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The Enterprise and Technology Issues Data Professionals Will Be Facing in the Year Ahead

To say the past year has been interesting for data managers and professionals is an understatement. Intensifying efforts to achieve data-driven processes, escalating security issues, shifts toward graph and cloud databases, and supply chain turbulence have dominated data teams’ task lists. The coming year will be no different.

We canvassed leaders in the database space on the concerns they have for 2023. The bottom line: Data teams are well accustomed to rapid change and technologies and continue to adapt as their organizations seek to develop into data driven enterprises.

Data as a Hedge Against Economic Turbulence

The economy has been rocky, with economists predicting more rockiness ahead. They key is to elevate data management initiatives to the C-suite or even board of directors. “With the current economic turbulence, businesses need to get hold of their data if they want to survive and compete effectively in the market,” said John Wills, field CTO at Alation. “The question is no longer whether a company will be data-driven, but how effective it can be with the data they have.

This places strategic decisions about how data will be managed and used at the heart of the business—a shift we’ll continue to see organizations rely on for a competitive advantage, focusing their strategy on the key pillars of data literacy, data access, and data quality.”

New Wrinkles in Data Security

The most significant challenge for data teams over the coming year is security. “With more data and increasing attack vectors, cybersecurity is becoming increasingly difficult,” said Patrick Kopins, chief operating officer of OvalEdge. “Data governance is a critical process that makes data more available to businesses by centralizing distributed data assets. However, when you can see your data, it’s far easier to develop a separate security plan to secure it.”

Over the past year, hackers and other malicious parties have figured out ways to work around multifactor authentication systems, undermining the latest layer or protection sought for enterprise data. Expect stepped-up attacks in the year ahead. “Overall, organizations must keep a watchful eye in 2023, looking for the next cyberattack,” said W. Curtis Preston, chief technical evangelist at Druva “Then they must harden their data protection systems to ensure they do not become the next statistic.”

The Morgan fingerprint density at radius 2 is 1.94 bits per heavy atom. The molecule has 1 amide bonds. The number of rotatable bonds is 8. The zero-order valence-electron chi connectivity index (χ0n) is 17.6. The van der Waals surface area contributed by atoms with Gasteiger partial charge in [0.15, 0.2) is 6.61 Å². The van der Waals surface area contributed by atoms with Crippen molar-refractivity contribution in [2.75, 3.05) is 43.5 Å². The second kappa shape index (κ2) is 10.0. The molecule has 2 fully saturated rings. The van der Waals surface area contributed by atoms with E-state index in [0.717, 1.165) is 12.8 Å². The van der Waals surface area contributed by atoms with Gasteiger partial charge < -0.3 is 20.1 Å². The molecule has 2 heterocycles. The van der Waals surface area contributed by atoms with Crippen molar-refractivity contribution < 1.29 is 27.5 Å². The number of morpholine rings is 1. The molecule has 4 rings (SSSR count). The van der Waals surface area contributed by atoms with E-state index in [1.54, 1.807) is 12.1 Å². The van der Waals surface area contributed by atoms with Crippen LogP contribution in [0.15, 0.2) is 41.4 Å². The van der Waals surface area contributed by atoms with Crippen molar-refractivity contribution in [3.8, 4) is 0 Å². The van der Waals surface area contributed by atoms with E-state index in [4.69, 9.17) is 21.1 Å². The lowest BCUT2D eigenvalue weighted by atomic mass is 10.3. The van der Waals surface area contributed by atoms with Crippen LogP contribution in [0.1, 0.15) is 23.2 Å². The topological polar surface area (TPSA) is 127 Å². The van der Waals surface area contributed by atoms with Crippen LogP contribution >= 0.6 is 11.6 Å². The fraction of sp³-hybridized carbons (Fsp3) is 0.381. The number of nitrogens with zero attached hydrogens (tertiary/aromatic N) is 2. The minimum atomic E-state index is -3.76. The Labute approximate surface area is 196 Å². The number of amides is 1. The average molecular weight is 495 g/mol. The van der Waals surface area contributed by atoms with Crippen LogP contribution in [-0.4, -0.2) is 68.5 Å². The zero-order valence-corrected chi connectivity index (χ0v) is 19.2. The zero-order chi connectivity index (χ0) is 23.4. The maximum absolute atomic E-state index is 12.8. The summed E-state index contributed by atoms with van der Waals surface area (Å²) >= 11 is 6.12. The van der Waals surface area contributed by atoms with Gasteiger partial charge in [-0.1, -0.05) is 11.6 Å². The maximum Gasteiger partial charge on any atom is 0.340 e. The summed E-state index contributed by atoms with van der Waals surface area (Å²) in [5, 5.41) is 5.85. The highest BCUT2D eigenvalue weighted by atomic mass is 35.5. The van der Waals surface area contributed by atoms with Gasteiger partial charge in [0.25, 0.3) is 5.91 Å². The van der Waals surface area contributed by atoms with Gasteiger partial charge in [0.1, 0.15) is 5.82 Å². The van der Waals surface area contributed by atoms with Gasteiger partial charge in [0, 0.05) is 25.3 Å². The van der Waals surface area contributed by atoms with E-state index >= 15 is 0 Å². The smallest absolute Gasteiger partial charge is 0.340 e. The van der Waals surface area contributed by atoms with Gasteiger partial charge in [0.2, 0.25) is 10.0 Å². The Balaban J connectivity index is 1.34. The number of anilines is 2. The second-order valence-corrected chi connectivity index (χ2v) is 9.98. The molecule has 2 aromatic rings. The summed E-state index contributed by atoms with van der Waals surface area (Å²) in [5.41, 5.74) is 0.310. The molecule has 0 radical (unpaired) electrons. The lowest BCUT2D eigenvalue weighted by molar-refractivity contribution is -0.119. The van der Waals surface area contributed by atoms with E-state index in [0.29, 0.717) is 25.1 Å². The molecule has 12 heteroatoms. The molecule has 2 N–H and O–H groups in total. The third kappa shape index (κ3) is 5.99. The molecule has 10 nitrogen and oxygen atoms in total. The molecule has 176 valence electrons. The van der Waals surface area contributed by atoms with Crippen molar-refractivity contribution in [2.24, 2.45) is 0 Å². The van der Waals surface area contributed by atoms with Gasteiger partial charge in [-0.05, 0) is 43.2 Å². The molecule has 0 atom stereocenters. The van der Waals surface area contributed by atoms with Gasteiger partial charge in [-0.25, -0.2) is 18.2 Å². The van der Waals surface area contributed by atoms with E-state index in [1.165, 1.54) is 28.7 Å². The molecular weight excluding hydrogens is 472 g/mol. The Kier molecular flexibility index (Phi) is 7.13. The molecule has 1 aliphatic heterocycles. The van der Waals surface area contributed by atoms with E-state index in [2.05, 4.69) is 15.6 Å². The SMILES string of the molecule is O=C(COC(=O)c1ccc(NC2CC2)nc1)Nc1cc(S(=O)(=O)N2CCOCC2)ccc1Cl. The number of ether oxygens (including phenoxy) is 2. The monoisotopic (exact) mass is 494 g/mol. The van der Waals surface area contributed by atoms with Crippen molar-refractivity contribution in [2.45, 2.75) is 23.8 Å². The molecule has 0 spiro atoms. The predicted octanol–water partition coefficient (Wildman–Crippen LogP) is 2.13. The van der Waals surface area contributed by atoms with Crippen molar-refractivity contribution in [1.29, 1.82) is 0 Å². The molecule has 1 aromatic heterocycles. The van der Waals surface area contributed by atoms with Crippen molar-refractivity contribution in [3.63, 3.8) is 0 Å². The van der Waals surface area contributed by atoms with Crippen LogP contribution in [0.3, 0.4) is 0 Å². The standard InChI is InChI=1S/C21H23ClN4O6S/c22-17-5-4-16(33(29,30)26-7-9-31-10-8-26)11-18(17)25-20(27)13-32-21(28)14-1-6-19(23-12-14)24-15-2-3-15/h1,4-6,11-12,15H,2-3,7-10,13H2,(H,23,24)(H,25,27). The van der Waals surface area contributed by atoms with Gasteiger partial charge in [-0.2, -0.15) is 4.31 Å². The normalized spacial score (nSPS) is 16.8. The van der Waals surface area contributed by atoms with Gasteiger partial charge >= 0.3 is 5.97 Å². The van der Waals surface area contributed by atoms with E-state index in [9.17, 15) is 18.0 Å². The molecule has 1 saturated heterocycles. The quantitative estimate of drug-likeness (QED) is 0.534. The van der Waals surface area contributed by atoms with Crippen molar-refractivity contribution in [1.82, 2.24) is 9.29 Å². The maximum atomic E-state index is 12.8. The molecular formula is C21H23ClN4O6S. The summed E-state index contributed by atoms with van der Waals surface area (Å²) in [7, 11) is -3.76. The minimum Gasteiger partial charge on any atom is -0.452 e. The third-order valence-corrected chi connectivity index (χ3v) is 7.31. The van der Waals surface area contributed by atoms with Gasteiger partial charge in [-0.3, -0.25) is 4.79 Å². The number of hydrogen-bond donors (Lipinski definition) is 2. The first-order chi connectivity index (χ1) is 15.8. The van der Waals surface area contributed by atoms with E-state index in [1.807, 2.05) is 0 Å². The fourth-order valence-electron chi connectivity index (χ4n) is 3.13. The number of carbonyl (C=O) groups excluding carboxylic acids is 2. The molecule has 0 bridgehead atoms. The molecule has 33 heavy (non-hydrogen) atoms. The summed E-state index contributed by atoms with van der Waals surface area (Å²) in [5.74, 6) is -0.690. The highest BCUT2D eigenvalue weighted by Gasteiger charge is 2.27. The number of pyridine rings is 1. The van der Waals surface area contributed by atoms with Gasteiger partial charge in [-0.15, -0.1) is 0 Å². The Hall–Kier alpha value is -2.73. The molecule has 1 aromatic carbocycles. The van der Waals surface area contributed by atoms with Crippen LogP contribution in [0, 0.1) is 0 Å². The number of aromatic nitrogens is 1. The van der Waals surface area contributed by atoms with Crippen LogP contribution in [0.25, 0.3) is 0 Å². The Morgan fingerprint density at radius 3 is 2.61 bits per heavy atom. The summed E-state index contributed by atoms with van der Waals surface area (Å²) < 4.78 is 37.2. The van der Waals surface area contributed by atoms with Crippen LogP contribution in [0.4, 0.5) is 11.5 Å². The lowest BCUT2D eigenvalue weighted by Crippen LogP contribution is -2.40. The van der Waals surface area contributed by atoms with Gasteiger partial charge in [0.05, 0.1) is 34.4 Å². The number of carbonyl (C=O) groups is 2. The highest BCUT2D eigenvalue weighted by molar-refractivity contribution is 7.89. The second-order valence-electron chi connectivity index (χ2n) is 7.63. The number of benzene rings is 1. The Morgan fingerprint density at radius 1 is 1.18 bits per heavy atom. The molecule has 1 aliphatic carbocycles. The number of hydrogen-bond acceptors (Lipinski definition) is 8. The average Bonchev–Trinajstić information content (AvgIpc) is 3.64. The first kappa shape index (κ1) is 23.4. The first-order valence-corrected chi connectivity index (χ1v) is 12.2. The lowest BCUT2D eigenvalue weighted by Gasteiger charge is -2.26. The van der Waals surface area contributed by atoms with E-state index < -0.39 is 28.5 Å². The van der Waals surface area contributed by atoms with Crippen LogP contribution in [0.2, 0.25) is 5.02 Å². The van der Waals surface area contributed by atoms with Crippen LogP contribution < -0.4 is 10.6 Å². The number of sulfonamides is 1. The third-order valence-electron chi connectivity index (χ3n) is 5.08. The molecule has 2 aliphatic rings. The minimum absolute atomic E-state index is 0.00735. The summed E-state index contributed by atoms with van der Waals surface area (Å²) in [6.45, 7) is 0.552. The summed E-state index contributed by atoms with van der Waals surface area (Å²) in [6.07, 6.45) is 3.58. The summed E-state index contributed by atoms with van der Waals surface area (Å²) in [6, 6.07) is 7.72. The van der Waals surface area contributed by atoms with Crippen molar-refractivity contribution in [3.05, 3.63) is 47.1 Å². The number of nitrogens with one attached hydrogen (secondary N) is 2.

The year 2022 saw new forms of attacks and security breaches, and these will only accelerate over the coming year. “The big takeaway from the incidents of 2022 is that multifactor authentication, while incredibly important, is not infallible,” said Preston. “Multifactor authentication exhaustion attacks are now becoming commonplace. They overwhelm the victim with so many multifactor authentication system requests that they eventually authorize one of them, and the attacker is in. Companies must look to make their systems more resilient to these types of attacks.”

Preston advises organizations to “reach out to their data protection vendors to learn how to protect against such attacks. On-premises systems should use local passwords on the backup server, leverage multifactor authentication wherever possible, not store backups in user-accessible directories, consider using a non-Windows backup server to store backups, and copy some of the backups to immutable cloud storage.”

Needed: Smarter Scaling for Growth

“The next scale challenge is here. It is no longer centered on storage or computing but rather scaling the production of data products and increasing team productivity,” said Sean Knapp, founder and CEO of This means building data organizations that have the capability to deliver more services in a more systematic way. “Just because something doesn’t have a price tag doesn’t mean it’s free,” he said. “We see businesses spending $5 million on salaries to save $100,000 in software costs.”

For forward-looking deployments, said Kurt Kuckein, senior vice president of marketing for DDN, there are two questions that tend to emerge. “Do you have the data, people, process, and platforms that will allow your organization to succeed? And if the outcome is successful, what are the knock-on effects to the entire system?”

Sophisticated applications such as AI and analytics “don’t operate in a vacuum and will potentially drive unexpected, organizational changes. Relief comes from being prepared and reducing potential risk. By selecting the right foundational platforms, organizations can focus on business value and managing change, instead of managing technical complexity and having to make compromises on data and scale.”

Technology itself may seem inexpensive at the outset, but needs accumulate, and “costs creep up,” Knapp added. “On top of expensive headcount to manage those tools, companies are facing ballooning expenses. With data automation technology, companies can greatly reduce the number of tools and integrations in their system and simplify its management, which greatly reduces the need to hire costly technical specialists.”

Find technical expertise to support bespoke platforms and build with them, Knapp added. “The talent pool is already narrow, and the technical complexity of bespoke platforms compounds the problem. Data automation tools can remove that technical complexity, expanding the pool of candidates by 5x.”

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